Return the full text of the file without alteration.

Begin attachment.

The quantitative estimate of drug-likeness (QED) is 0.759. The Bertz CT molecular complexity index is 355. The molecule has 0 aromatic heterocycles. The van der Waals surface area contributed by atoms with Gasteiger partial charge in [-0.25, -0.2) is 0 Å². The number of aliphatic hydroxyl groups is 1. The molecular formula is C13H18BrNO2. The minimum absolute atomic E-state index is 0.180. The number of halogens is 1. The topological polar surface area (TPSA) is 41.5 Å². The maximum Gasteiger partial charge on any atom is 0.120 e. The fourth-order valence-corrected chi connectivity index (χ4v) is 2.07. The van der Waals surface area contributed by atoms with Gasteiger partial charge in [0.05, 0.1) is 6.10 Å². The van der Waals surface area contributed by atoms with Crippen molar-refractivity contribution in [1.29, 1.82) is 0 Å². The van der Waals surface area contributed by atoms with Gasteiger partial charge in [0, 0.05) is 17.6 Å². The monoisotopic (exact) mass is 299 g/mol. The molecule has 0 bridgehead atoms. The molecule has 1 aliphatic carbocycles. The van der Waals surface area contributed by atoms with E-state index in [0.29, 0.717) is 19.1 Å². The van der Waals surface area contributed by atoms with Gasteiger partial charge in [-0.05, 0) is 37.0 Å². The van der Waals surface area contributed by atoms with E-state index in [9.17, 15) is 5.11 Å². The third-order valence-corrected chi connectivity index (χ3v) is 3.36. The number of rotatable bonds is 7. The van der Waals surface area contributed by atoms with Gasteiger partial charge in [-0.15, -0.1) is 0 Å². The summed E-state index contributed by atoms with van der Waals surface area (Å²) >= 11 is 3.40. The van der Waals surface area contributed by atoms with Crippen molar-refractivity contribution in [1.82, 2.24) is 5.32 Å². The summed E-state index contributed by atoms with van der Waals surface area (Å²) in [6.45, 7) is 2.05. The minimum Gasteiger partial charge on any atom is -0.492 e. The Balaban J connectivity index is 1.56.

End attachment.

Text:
The quantitative estimate of drug-likeness (QED) is 0.759. The Bertz CT molecular complexity index is 355. The molecule has 0 aromatic heterocycles. The van der Waals surface area contributed by atoms with Gasteiger partial charge in [-0.25, -0.2) is 0 Å². The number of aliphatic hydroxyl groups is 1. The molecular formula is C13H18BrNO2. The minimum absolute atomic E-state index is 0.180. The number of halogens is 1. The topological polar surface area (TPSA) is 41.5 Å². The maximum Gasteiger partial charge on any atom is 0.120 e. The fourth-order valence-corrected chi connectivity index (χ4v) is 2.07. The van der Waals surface area contributed by atoms with Gasteiger partial charge in [0.05, 0.1) is 6.10 Å². The van der Waals surface area contributed by atoms with Crippen molar-refractivity contribution in [1.29, 1.82) is 0 Å². The van der Waals surface area contributed by atoms with Gasteiger partial charge in [0, 0.05) is 17.6 Å². The monoisotopic (exact) mass is 299 g/mol. The molecule has 0 bridgehead atoms. The molecule has 1 aliphatic carbocycles. The van der Waals surface area contributed by atoms with E-state index in [0.29, 0.717) is 19.1 Å². The van der Waals surface area contributed by atoms with Gasteiger partial charge in [-0.05, 0) is 37.0 Å². The van der Waals surface area contributed by atoms with E-state index in [9.17, 15) is 5.11 Å². The third-order valence-corrected chi connectivity index (χ3v) is 3.36. The number of rotatable bonds is 7. The van der Waals surface area contributed by atoms with Gasteiger partial charge in [-0.15, -0.1) is 0 Å². The summed E-state index contributed by atoms with van der Waals surface area (Å²) >= 11 is 3.40. The van der Waals surface area contributed by atoms with Crippen molar-refractivity contribution in [1.82, 2.24) is 5.32 Å². The summed E-state index contributed by atoms with van der Waals surface area (Å²) in [6.45, 7) is 2.05. The minimum Gasteiger partial charge on any atom is -0.492 e. The Balaban J connectivity index is 1.56.